If you care to share, either post a link to your story in the comments, or post the whole story.
I can’t wait to see what you write!
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Here are 5 more places online worth checking out:
My wife and I just got home from a trip to Chicago. As part of our 10 year anniversary celebration, we went to Chicago for a day of museums, cheesecake, and Lego fun. And before you think that we only did the things that I wanted to do, let me assure you that we did. I’m terribly selfish that way.
Believe it or not, I had never been to the Lego Store. Sure, I’ve loitered in the Lego aisle of every store that has a selection of toys, but being in the Lego store was different. For one thing, there were giant Lego statues.
For another, there were mini-figure building stations where you could assemble your own custom Lego mini-figures to take home (for the low price of $10 for 3 mini-figures). So that is exactly what I did.
My wife helped me pick out the best configurations for some unique characters. You’ll see them individually in the days to come (as Lego Story Prompts which pop up on my blog every Saturday), but here they are in the package: Judy the Queasy Nurse, Stubby the Pirate with his pet seagull, and Old-Timey Ninja Policeman.
If you are a Lego fan, you should consider making the trip yourself. It was more fun thank you can shake a brick at.
My well of ideas runs dry more often than I’d like. If I had my druthers, it would never run dry at all. But it does. I’ll wake up one day, and I’m all drained of creative energy. I can’t think of what to write.
If your well also runs dry, here are a few tricks for refilling it:
My hope is that, if you’re struggling through a dry spell, trying one or more of these tips will help restore your well and revive your joy.
Go forth and create!
“The story that I’m telling myself is…”
There is power in the story. Our brains reward us when we fill in the information gaps in order to make sense of the data. But often, the stories that we tell ourselves are far from true.
If someone is giving me the stink eye, I tell myself that person is mad at me. Perhaps they even hate me. Probably, I said or did something to them that they took issue with. Maybe they are even plotting my downfall in some way. In reality, they may just have their contact lenses in backwards and the stink eye is a physical response to a foreign object being stuck in their eye.
The real problem with stories isn’t that they are powerful, it is that we usually tell the worst stories possible. There’s a term for a person who regularly fills in the information gaps with bits of story to make sense of the data; we call that person “paranoid.”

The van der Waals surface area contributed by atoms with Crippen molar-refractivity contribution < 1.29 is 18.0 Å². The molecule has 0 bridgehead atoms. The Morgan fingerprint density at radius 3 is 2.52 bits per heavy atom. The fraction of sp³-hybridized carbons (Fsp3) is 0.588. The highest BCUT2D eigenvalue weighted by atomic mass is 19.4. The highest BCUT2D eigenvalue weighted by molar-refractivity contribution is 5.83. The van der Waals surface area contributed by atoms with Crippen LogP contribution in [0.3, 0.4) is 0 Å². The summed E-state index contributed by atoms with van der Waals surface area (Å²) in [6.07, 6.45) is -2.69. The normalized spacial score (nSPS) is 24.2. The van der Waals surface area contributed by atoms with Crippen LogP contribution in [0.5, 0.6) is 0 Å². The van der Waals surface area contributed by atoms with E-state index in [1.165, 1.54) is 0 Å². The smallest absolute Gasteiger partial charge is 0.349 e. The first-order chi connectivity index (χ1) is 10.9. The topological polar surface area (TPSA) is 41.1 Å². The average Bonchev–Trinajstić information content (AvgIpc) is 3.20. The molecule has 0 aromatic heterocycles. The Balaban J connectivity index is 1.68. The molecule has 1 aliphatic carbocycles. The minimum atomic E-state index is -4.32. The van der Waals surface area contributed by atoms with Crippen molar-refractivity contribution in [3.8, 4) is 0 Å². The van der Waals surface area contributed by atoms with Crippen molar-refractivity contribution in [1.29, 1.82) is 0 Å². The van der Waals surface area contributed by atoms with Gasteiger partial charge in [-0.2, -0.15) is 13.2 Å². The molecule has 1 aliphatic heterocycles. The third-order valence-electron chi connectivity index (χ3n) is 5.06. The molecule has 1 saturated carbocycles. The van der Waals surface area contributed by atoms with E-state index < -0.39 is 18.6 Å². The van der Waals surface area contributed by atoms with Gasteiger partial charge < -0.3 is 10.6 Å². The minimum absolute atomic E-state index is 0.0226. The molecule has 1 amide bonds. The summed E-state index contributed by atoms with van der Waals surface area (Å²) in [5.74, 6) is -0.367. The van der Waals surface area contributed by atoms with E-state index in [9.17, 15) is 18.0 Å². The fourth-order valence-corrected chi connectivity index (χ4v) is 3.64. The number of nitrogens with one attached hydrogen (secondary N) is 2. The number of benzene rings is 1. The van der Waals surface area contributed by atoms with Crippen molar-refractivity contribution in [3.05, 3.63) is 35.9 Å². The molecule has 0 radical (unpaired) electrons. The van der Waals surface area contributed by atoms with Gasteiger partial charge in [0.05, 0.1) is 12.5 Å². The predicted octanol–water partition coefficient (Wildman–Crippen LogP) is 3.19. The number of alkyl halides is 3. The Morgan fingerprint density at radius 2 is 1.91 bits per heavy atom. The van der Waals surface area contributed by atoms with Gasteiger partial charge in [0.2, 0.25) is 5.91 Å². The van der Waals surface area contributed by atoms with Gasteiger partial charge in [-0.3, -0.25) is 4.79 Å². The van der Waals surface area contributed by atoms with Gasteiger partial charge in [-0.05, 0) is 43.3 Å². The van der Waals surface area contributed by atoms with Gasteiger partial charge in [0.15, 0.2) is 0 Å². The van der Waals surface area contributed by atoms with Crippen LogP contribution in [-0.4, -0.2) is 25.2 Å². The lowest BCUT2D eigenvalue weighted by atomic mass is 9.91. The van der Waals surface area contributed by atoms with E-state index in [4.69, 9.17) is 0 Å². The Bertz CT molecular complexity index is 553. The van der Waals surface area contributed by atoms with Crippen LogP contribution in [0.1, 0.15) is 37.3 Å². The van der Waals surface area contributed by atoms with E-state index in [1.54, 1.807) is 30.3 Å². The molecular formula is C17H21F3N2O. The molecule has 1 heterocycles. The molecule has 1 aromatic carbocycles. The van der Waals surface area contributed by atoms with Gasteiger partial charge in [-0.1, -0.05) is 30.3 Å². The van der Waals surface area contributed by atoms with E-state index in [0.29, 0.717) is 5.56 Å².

To combat this, we need to be aware of the stories that we tell ourselves. Are they really true? Are they tainted by past experiences? Are we really trying to get as much information as possible?
Here’s how our storytelling ability relates to leadership. There’s a typical format to stories: The hero is faces with a challenge. The hero tries all of the easy ways to overcome the challenge, but fails. The hero realizes that the thing to fix the problem is going to be extremely uncomfortable, but they do it anyway. The challenge is overcome.
Leaders today are faced with stories all of the time. Often, leaders find that they face uncomfortable challenges and they can respond by either denying the story (ignore it and it may go away) or they can embrace the story and write the ending. Leaders can choose courage or comfort, but they can’t choose both.
I was trying to think of some things that famous people did at age 33, so I could know what to expect, but aside from Jesus being crucified, I didn’t come up with much. I really hope I don’t get crucified this year.
So I did a bit of research on the number 33 itself. There’s a fair amount of mathematical mumbo jumbo associated with it:
33 is the smallest sum of two different positive numbers, each of which raised to the fifth power: 1^5 + 2^5 = 33.
But that isn’t all that interesting (really, I just don’t understand any of it and at 33, I’m not going to start learning it now).
33 is the atomic number for arsenic, which is poison, which is probably a better thing to die from than crucifixion, but still not the happiest thought in the world.
On the upside, according to one Yahoo news article, 33 is the happiest age. I don’t know how to feel about that. I guess that means that I’ve peaked and everything else will be worse than it is this year. I suppose I should just enjoy it and not consider that I’m about to embark on a downward spiral toward death.
To be honest, I think I’m going to like being 33. I’m within a few days of having 10 amazing years of marriage under my belt to a beautiful woman. My kids are great fun and aren’t too cool for me yet. And I have a grown-up job, drive a grown-up car, and do grown-up things. It’s a good time to be alive.
Here’s hoping that this is my best year so far!